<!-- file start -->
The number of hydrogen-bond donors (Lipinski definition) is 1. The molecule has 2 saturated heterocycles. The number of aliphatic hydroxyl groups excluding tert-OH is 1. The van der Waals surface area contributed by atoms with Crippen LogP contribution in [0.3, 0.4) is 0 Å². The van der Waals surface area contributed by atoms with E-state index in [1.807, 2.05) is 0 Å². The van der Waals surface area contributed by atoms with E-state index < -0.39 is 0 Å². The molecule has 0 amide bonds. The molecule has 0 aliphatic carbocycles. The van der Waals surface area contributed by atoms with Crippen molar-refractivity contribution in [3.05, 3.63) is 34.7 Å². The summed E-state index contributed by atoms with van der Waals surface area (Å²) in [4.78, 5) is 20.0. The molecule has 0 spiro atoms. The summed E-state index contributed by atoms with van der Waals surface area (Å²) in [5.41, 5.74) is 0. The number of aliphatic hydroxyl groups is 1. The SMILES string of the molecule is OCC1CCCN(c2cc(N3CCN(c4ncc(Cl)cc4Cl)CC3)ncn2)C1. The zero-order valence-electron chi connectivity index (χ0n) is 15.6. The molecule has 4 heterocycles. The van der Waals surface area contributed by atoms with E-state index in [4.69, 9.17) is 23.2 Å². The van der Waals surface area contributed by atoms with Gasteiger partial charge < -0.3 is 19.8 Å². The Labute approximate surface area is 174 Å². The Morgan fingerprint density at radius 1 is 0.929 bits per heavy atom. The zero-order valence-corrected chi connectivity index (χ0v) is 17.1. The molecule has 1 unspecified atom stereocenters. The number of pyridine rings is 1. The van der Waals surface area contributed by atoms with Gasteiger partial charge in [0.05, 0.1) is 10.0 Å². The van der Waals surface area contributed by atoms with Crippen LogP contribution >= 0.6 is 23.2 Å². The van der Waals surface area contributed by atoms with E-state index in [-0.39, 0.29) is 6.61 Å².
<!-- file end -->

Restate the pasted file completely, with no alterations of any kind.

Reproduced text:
The number of hydrogen-bond donors (Lipinski definition) is 1. The molecule has 2 saturated heterocycles. The number of aliphatic hydroxyl groups excluding tert-OH is 1. The van der Waals surface area contributed by atoms with Crippen LogP contribution in [0.3, 0.4) is 0 Å². The van der Waals surface area contributed by atoms with E-state index in [1.807, 2.05) is 0 Å². The van der Waals surface area contributed by atoms with E-state index < -0.39 is 0 Å². The molecule has 0 amide bonds. The molecule has 0 aliphatic carbocycles. The van der Waals surface area contributed by atoms with Crippen molar-refractivity contribution in [3.05, 3.63) is 34.7 Å². The summed E-state index contributed by atoms with van der Waals surface area (Å²) in [4.78, 5) is 20.0. The molecule has 0 spiro atoms. The summed E-state index contributed by atoms with van der Waals surface area (Å²) in [5.41, 5.74) is 0. The number of aliphatic hydroxyl groups is 1. The SMILES string of the molecule is OCC1CCCN(c2cc(N3CCN(c4ncc(Cl)cc4Cl)CC3)ncn2)C1. The zero-order valence-electron chi connectivity index (χ0n) is 15.6. The molecule has 4 heterocycles. The van der Waals surface area contributed by atoms with E-state index in [4.69, 9.17) is 23.2 Å². The van der Waals surface area contributed by atoms with Gasteiger partial charge < -0.3 is 19.8 Å². The Labute approximate surface area is 174 Å². The Morgan fingerprint density at radius 1 is 0.929 bits per heavy atom. The zero-order valence-corrected chi connectivity index (χ0v) is 17.1. The molecule has 1 unspecified atom stereocenters. The number of pyridine rings is 1. The van der Waals surface area contributed by atoms with Gasteiger partial charge in [0.05, 0.1) is 10.0 Å². The van der Waals surface area contributed by atoms with Crippen LogP contribution >= 0.6 is 23.2 Å². The van der Waals surface area contributed by atoms with E-state index in [-0.39, 0.29) is 6.61 Å².